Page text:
An Indian of a different colour

Urbane 2

By Drew Hayden Taylor

Originally published in February 2014

Several years ago in Toronto there used to be a quite clever and original Native theatre ensemble called The Turtle Gals. One of their first shows was a collective production called The Scrubbing Project. 

The title was a reference to an unfortunate practice that occasionally occurred decades ago in the Aboriginal community. In this society, dominated and controlled by white people, it was not unheard of for some Native people who felt life would be a lot simpler and less unfortunate if they could “scub” the darken hues from their own skin, and enter the less oppressive world of the dominant culture. Fashionably speaking, this makes sense, because as we know, white goes with anything.

It’s interesting how much things can change in a few short decades. It seems the reverse is now true. Presently, dark is in. I know from personal experience as somebody who flirted with a career in acting that for Native theatre and film, the darker you are, the better you’ll show up on stage and screen.

Us blue-eyed, light-brown haired guys didn’t have much of a chance.  And I have met a few Native women who won’t even consider having a child with anybody fair skinned. They want their babies brown and beautiful. Who can blame them? They can be quite adorable. Luckily my mother was of a different opinion.

Even the major populace of Ontario is getting in on the act. Our once descriptive and borderline racist term for all the expatriate Europeans, ‘pale skin’, is now actively becoming a thing of the past. Just recently, the Ontario government passed a law preventing teenagers from going to tanning salons. Evidently they were spending too much time in those contraptions and endangering their skin and, potentially, their lives. Great, now we’ll have to find a new term.

The reason I have broached this topic is the result of my recent trip to India. There, my whole perception of this skin tinted issue has been turned on its head.  And quite severely. India, which is awash in a broad hue of people, has its own fixation with whitening more than just their teeth. And it’s part of a national cosmetic industry. It seems there’s a lot of money in decolourizing.

During my sojourn, primarily along the eastern coast of the country – Gujarat, Kerala and Goa –  I couldn’t help but notice incentives and opportunities in the media and in the hotel room extoling the virtues of a snowy complexion.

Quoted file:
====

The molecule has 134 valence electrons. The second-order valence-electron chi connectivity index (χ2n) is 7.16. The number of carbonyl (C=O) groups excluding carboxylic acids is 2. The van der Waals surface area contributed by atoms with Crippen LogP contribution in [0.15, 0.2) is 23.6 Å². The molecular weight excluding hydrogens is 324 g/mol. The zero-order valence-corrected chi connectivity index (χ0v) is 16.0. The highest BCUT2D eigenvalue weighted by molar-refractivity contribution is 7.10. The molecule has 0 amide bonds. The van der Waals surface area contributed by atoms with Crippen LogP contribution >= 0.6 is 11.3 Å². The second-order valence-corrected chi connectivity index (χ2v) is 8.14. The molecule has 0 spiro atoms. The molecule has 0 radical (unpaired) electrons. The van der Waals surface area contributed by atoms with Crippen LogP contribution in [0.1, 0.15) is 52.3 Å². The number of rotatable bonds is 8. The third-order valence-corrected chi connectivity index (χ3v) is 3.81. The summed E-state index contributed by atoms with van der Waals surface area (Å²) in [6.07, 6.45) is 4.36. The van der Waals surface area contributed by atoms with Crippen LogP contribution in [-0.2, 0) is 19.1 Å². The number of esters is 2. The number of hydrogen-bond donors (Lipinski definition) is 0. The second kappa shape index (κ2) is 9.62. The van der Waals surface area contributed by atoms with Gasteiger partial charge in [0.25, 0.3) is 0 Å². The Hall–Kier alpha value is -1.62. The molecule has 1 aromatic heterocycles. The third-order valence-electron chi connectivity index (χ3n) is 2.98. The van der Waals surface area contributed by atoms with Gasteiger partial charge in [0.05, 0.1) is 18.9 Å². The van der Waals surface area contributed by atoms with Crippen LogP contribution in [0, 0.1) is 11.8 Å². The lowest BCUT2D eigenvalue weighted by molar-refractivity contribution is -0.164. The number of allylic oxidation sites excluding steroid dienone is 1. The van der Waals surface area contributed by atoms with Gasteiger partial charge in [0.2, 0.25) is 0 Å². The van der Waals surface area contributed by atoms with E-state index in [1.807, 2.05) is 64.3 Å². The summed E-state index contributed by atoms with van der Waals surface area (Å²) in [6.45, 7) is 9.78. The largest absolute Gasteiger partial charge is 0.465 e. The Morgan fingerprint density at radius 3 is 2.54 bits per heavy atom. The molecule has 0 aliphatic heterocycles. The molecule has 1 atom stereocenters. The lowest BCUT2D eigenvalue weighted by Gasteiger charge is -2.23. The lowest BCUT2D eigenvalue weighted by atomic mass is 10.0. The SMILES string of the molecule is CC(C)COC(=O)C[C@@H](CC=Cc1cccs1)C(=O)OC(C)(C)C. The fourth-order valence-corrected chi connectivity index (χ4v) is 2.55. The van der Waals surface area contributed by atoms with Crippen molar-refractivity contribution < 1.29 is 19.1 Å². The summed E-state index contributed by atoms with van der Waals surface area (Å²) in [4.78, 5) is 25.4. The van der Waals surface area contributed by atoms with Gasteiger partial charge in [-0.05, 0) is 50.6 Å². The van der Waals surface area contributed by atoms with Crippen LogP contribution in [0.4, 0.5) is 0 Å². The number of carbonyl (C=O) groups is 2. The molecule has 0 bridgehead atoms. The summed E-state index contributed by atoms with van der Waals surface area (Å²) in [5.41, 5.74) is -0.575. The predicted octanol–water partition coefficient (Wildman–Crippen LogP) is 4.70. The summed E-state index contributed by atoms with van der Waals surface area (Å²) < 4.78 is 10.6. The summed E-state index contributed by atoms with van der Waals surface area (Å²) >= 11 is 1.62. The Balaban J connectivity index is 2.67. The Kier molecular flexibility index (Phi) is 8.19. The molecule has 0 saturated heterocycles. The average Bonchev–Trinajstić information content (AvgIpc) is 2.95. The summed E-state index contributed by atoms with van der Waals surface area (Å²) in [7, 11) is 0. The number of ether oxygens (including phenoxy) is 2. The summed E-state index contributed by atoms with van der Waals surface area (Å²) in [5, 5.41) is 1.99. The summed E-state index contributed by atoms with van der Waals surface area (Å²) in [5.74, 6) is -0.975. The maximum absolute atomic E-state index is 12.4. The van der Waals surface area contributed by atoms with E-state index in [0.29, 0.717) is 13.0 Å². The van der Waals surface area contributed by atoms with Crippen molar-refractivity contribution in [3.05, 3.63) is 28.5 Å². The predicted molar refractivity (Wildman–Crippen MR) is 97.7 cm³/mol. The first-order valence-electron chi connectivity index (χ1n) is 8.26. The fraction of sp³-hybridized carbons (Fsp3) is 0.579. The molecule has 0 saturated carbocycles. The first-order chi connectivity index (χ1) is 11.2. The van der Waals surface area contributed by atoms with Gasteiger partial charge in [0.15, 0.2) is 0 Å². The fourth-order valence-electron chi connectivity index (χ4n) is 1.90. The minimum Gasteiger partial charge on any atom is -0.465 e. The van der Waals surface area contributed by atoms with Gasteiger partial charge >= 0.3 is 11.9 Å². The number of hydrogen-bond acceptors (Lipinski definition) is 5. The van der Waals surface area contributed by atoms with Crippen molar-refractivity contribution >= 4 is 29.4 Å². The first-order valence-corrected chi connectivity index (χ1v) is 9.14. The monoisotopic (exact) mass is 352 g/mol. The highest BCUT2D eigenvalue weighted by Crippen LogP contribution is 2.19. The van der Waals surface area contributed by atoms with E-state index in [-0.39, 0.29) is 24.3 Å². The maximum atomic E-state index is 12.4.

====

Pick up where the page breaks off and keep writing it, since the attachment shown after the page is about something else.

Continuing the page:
Commercials litter the television channels, claiming their skin creams, with titles like ‘White Beauty’, will lighten your skin. One actress, during the 30-second commercial for such a product, was noticeably blanched by its end. Several of these products are by such well-known cosmetic companies like Nivea.

Men are not exempt. They are part of the ‘white is right’ movement too. One commercial promised its moisturizer would make your skin ‘ten shades lighter’. Another was called, simply, ‘Fair and Handsome’. What more needed to be said?

In some of the hotel bathrooms, right next to the complementary shampoo and conditioner, I found a face cream stating its virtues as a ‘flawless lightening agent.’ Meanwhile, I was trying to get a darker tan. So for both political and aesthetic reasons, I opted not to make use of the cream. Heaven forbid I come back from tropical India whiter than when I left Canada.

Things got worse. People in the spas here, when getting a facial, are routinely asked if they want bleaching with that. It also seems you can bleach your whole body here if you want, and fairly cheaply too. For a facial bleaching, practically pocket change. A measly thousand rupees. Your arms, a little more at 1,500. Now a full body bleaching might set you back a cool 2,500 rupees, which translates into an easily affordable $50 Canadian, approximately. It sort of answers the question “what do you get a man/woman who has everything?” A full body bleaching.

I am of mixed feelings when I write about things like this. It’s difficult and occasionally rude to comment negatively on other culture’s practices. As a First Nation’s person I know this and hate it when other people do that to us. Why should I care that some people in Japan have surgery on their eyelids to try and make them more North American? Some black people straighten their hair. We all do something of that nature, to some degree.

Several years ago I saw a small news item about a famous porn star who went to a plastic surgeon in L.A. for something called anal bleaching. It was for business reasons. I wonder if she could write that off on her taxes.

Luckily, I did not see that offered at the resort spa.